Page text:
"It's Hard!": Adolescents' School Experience and Self-Management of Psychogenic Nonepileptic Seizures [article]

Andrea Lynn Tanner, IUPUI University Library, IUPUI # Defaults To Publisher, Wendy Miller, Janice Buelow, Jane Von Gaudecker, Janet R. Decker
Adolescents with a type of conversion disorder called psychogenic nonepileptic seizures (PNES) experience many school, relationship, and health care struggles as they attempt to manage their mental health condition with PNES events that strikingly resemble epileptic seizures. Considered one of the top three neuropsychiatric problems, health care providers and school personnel remain ill-informed regarding how to care for adolescents with PNES. Because of the unique multidisciplinary approach
more » ... ded to address adolescent PNES, school nurses are uniquely positioned to bridge health care and education systems. A review of literature examined the concept of school nurse selfmanagement support for PNES, existing school nurse-led mental health interventions, and the relationships between concepts for a conceptual framework guiding adolescent PNES research. This review of literature reveals an absence of adolescents' perspective and school emphasis in PNES research. This study was designed to investigate adolescents' experience attending school and self-managing PNES. This was accomplished through a qualitative content analysis of data generated from semi-structured interviews and magnitude coding of select quantifiable data. Data were obtained from 10 adolescents, 12 to 19 years of age, with current or recent in-person school attendance. The results indicate adolescents from the sample had school experiences that involved stress, bullying, accusations of faking seizures, and feelings of isolation or exclusion. Their mostly effective proactive selfmanagement activities included seeking protection, persevering in life despite PNES struggles, and progress monitoring through seizure tracking. Reactive activities of mixed effectiveness included coping responses to seizure warnings. School nurses, school personnel, family members, and peers served as both facilitators and barriers for PNES self-management. Adolescents also contributed information for three emerging themes— family-management, school-management, and illness re [...]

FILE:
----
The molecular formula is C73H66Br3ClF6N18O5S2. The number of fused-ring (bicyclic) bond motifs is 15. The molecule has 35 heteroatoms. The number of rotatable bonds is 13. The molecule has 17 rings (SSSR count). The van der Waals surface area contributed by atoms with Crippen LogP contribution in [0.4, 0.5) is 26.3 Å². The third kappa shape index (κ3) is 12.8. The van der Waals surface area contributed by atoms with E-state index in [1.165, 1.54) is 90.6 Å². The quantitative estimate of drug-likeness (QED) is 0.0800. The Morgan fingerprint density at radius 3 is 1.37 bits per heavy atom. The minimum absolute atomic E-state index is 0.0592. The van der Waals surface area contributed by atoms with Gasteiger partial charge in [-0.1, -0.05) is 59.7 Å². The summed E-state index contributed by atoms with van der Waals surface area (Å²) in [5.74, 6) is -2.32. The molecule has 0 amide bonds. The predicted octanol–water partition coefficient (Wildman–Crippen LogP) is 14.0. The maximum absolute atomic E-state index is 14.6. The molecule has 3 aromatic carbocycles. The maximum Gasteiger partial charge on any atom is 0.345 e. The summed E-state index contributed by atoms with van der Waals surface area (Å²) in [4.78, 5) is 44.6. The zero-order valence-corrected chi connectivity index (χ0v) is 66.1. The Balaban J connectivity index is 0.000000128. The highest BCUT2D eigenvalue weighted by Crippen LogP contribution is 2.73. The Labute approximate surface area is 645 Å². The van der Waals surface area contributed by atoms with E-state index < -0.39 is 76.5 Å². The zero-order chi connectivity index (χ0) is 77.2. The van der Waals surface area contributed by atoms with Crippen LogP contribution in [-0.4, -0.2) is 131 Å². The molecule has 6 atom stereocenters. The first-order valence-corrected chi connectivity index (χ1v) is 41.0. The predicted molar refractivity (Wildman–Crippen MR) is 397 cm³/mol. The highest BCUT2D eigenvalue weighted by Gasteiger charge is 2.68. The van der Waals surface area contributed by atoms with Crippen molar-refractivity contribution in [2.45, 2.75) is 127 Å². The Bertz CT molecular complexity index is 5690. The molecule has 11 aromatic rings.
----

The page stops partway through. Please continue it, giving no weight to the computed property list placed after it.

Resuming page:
doi:10.7912/c2/1320 fatcat:wiga52k63jahre5vacaigrwlcy